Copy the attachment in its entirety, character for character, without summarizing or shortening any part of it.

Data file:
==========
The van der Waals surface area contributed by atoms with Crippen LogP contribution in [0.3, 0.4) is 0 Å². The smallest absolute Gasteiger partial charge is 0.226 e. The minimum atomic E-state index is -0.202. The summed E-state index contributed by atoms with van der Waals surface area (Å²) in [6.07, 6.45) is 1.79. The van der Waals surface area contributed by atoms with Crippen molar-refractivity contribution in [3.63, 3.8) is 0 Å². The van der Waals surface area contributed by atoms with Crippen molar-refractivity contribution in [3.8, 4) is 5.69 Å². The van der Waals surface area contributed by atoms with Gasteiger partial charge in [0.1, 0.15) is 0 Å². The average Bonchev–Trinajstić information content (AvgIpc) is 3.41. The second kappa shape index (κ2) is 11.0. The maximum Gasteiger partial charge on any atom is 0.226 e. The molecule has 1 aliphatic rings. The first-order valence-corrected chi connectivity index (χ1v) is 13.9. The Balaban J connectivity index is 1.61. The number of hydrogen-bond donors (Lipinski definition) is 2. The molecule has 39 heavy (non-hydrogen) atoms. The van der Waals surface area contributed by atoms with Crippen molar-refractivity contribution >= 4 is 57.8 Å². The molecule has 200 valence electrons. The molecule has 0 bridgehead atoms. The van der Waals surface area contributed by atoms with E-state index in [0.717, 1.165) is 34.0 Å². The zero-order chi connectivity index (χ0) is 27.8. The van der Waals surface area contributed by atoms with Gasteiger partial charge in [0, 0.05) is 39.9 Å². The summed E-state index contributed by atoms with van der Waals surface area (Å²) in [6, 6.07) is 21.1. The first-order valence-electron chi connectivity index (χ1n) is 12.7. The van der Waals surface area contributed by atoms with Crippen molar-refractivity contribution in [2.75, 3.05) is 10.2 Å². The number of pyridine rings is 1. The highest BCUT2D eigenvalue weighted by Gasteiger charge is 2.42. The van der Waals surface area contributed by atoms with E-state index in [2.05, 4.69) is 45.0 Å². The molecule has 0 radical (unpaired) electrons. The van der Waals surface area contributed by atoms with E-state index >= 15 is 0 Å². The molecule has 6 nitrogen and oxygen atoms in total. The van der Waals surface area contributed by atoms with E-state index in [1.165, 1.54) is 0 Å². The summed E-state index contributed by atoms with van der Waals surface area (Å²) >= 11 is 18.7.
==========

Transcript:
The van der Waals surface area contributed by atoms with Crippen LogP contribution in [0.3, 0.4) is 0 Å². The smallest absolute Gasteiger partial charge is 0.226 e. The minimum atomic E-state index is -0.202. The summed E-state index contributed by atoms with van der Waals surface area (Å²) in [6.07, 6.45) is 1.79. The van der Waals surface area contributed by atoms with Crippen molar-refractivity contribution in [3.63, 3.8) is 0 Å². The van der Waals surface area contributed by atoms with Crippen molar-refractivity contribution in [3.8, 4) is 5.69 Å². The van der Waals surface area contributed by atoms with Gasteiger partial charge in [0.1, 0.15) is 0 Å². The average Bonchev–Trinajstić information content (AvgIpc) is 3.41. The second kappa shape index (κ2) is 11.0. The maximum Gasteiger partial charge on any atom is 0.226 e. The molecule has 1 aliphatic rings. The first-order valence-corrected chi connectivity index (χ1v) is 13.9. The Balaban J connectivity index is 1.61. The number of hydrogen-bond donors (Lipinski definition) is 2. The molecule has 39 heavy (non-hydrogen) atoms. The van der Waals surface area contributed by atoms with Crippen molar-refractivity contribution >= 4 is 57.8 Å². The molecule has 200 valence electrons. The molecule has 0 bridgehead atoms. The van der Waals surface area contributed by atoms with E-state index in [0.717, 1.165) is 34.0 Å². The zero-order chi connectivity index (χ0) is 27.8. The van der Waals surface area contributed by atoms with Gasteiger partial charge in [0, 0.05) is 39.9 Å². The summed E-state index contributed by atoms with van der Waals surface area (Å²) in [6, 6.07) is 21.1. The first-order valence-electron chi connectivity index (χ1n) is 12.7. The van der Waals surface area contributed by atoms with Crippen molar-refractivity contribution in [2.75, 3.05) is 10.2 Å². The number of pyridine rings is 1. The highest BCUT2D eigenvalue weighted by Gasteiger charge is 2.42. The van der Waals surface area contributed by atoms with E-state index in [2.05, 4.69) is 45.0 Å². The molecule has 0 radical (unpaired) electrons. The van der Waals surface area contributed by atoms with E-state index >= 15 is 0 Å². The molecule has 6 nitrogen and oxygen atoms in total. The van der Waals surface area contributed by atoms with E-state index in [1.165, 1.54) is 0 Å². The summed E-state index contributed by atoms with van der Waals surface area (Å²) >= 11 is 18.7.